Demand for crude oil and oil product tankers is currently strong and both segments are enjoying an extended winter season with high earnings.
Demand for crude oil and oil product tankers is currently strong and both segments are enjoying an extended winter season with high earnings. Spot market earnings in January for VLCC and Suezmax reached USD 70,000 and USD 65,000 per day at the peak respectively.
For the product tankers, Handysizes peaked at USD 35,000 per day in Q4 before heading south as the other product tanker segments did in January, only to rebound in the second half of February.
In the product tanker market, freight rates on the spot market shot up in October and have managed to stay high since then. They have also enjoyed increased demand from the drop in oil prices as more arbitrage opportunities (taking advantage of a price difference between two or more markets) developed in combination with a strong season uptick.
It seems confirmed that crude oil tankers are now responding to the improved trading environment by sailing at higher speed. In the previous BIMCO tanker report it was advocated that slow steaming is important to ensure that product tankers do not depress freight rates.
Not since the first half of 2010 have we seen a “normal” priced T/C market for VLCC. Just before Christmas 2014, the one-year T/C rate for a 310,000-DWT modern VLCC returned above the three-year and five-year quotes at USD 40,000 per day. This is illustrative both of the excitement in the market and an indicator that the significant oversupply seen in recent years has somewhat eased. The one-year T/C rates went as low as USD 18,000 per day in 2013 on the back of limited fixture activity as no owners wanted to commit on such low levels; at the same time the five-year T/C rate struck a multi-year low too at USD 26,000 per day. At the end of February, the one-, three- and five-year T/C rates stood equal at USD 43,000 per day.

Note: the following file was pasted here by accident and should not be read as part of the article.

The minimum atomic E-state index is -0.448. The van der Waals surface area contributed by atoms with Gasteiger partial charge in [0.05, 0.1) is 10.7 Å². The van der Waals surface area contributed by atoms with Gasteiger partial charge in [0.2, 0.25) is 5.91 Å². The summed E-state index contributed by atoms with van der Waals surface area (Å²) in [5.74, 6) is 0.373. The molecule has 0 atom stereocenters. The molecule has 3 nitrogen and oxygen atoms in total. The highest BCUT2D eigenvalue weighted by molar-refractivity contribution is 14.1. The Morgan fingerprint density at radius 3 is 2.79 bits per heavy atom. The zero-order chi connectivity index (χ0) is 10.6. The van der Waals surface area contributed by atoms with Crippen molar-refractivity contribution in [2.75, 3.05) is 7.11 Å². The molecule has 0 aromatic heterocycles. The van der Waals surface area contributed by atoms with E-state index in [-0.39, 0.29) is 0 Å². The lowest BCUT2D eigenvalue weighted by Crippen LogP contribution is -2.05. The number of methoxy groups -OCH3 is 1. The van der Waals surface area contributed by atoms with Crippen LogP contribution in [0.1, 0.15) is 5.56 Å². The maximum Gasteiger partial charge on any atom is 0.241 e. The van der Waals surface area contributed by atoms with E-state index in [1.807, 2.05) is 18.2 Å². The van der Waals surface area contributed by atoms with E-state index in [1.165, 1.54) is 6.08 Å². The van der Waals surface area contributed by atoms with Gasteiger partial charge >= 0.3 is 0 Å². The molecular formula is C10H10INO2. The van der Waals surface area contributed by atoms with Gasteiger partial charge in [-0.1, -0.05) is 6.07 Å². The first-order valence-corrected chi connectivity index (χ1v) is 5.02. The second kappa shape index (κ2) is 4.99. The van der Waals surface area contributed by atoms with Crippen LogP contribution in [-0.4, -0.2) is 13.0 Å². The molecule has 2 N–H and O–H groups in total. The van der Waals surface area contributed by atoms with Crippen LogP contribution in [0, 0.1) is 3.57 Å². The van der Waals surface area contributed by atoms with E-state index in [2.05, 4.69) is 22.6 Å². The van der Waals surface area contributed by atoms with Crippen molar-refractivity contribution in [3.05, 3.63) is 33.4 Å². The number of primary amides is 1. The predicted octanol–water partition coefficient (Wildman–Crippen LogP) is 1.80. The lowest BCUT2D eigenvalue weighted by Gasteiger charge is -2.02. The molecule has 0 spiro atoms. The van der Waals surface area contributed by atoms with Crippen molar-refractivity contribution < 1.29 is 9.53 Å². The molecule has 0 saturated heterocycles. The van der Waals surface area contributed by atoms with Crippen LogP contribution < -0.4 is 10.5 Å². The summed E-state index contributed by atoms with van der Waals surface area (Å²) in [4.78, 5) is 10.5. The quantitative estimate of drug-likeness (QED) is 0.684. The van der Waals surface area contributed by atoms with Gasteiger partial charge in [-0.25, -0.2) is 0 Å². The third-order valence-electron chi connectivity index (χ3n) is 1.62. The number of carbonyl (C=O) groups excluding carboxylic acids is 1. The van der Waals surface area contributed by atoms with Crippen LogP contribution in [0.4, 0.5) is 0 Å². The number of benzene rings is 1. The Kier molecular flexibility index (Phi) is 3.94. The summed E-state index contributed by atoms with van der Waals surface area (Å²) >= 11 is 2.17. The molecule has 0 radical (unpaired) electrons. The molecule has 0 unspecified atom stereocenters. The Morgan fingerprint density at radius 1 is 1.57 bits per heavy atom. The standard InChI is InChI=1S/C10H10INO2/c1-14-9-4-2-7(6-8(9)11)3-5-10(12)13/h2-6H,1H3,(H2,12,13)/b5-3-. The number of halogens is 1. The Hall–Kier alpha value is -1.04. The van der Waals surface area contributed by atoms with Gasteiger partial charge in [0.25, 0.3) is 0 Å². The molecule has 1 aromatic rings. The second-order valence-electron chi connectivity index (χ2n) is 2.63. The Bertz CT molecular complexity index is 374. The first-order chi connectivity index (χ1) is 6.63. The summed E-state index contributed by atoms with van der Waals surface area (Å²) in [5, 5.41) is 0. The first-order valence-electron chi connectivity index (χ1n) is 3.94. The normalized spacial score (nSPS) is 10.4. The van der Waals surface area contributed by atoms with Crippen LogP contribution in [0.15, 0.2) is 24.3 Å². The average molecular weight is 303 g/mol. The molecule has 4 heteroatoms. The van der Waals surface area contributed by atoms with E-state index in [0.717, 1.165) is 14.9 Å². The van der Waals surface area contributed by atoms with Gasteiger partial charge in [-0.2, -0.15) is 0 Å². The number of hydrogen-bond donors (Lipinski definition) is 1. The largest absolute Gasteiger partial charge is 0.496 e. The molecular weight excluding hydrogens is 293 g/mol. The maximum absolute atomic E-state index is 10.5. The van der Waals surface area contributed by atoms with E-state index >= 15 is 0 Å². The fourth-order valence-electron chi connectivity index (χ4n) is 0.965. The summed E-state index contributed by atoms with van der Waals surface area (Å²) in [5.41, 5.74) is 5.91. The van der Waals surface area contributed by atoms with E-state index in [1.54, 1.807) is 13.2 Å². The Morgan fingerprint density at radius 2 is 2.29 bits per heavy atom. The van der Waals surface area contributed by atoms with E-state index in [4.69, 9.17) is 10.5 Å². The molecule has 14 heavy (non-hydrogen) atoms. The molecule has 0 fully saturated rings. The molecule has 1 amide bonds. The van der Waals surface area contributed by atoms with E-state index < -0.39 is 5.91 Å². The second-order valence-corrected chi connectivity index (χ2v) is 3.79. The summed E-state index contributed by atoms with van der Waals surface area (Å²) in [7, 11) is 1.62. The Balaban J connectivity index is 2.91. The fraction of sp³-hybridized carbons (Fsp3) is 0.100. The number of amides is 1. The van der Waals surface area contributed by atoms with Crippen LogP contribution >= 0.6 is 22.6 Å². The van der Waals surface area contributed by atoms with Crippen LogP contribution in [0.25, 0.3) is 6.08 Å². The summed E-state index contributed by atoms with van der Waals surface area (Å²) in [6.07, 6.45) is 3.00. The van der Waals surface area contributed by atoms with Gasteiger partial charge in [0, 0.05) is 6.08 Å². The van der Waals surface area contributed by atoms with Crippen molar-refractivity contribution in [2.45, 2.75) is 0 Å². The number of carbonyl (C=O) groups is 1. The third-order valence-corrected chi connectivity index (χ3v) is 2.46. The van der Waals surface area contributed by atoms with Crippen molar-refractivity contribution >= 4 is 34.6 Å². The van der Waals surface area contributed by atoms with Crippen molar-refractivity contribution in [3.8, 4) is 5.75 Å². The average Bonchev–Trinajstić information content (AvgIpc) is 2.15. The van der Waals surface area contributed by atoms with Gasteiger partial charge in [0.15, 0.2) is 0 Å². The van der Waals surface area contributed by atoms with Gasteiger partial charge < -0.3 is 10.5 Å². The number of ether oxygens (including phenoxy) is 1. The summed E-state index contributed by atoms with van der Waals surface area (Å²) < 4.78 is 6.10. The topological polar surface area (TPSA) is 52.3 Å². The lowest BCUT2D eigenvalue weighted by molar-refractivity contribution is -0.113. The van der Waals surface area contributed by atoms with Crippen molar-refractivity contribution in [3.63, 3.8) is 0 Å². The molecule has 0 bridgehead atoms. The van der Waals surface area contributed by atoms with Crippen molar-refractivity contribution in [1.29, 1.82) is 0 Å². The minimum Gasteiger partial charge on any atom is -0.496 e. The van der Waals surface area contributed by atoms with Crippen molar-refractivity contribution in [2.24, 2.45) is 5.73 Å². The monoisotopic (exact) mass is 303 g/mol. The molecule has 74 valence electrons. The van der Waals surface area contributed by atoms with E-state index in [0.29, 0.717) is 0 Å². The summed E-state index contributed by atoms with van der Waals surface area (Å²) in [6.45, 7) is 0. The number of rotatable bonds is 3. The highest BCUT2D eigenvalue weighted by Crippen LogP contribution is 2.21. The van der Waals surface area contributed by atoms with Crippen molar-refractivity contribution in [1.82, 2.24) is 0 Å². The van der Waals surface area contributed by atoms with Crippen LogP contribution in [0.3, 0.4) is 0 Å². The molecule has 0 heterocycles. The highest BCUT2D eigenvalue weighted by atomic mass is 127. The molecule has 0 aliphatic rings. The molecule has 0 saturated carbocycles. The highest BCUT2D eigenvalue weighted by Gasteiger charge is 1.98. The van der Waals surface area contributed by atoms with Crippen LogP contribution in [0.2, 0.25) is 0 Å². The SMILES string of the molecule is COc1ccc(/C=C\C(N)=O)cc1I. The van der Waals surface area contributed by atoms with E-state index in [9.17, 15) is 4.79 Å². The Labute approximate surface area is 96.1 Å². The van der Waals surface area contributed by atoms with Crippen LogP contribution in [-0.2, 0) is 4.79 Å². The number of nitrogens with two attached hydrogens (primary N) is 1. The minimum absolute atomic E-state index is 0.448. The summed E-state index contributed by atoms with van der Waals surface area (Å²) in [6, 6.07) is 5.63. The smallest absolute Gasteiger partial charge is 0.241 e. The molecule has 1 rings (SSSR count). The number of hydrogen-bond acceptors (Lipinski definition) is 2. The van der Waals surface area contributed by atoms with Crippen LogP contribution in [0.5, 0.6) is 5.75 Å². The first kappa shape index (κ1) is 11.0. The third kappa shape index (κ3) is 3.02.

A lot of talk about the steep contango in oil prices (where the forward price is higher than spot price) has circulated during the winter on whether or not it could translate into a widespread employment of large crude oil tankers to floating storage. Such a development could boost demand and send freight rates higher. So far, we have not seen much pointing in this direction, as owners as well as speculators who could benefit from this price spread have been reluctant to engage. Floating storage has appeared only to a limited extent.
It is no surprise at all that the order book for crude oil tankers is growing as the only one among the major shipping segments. Twelve new VLCC orders, six Suezmax orders and four Aframaxes have been placed so far in 2015. This has lifted the crude oil tanker order book by 4.5%. Orders for VLCC have been shared among the three top builders, whereas the orders for Suezmax and Aframax have all been placed in China. China remains the builder that offers the lowest prices on newbuildings.
During 2014, 24 newbuilt VLCCs entered the trading fleet against 30 in 2013. So far three VLCCs has been delivered, with another 25 scheduled for delivery. BIMCO expect some slippage will occur that will support a stronger earnings environment. However, the window of opportunity also seems to close somewhat in 2016, which currently has 54 VLCCs scheduled for delivery.
The VLCC fleet grew last year by 2.3% and is on course for 3.1% in 2015, taking an unchanged level of demolition into account.
Looking at product tankers, the LR2 segment is where action on the supply side is taking place in 2015. For a total fleet that consists of 239 units at the start of the year, the addition of 32 (including slippage) will inevitably be quite a mouthful.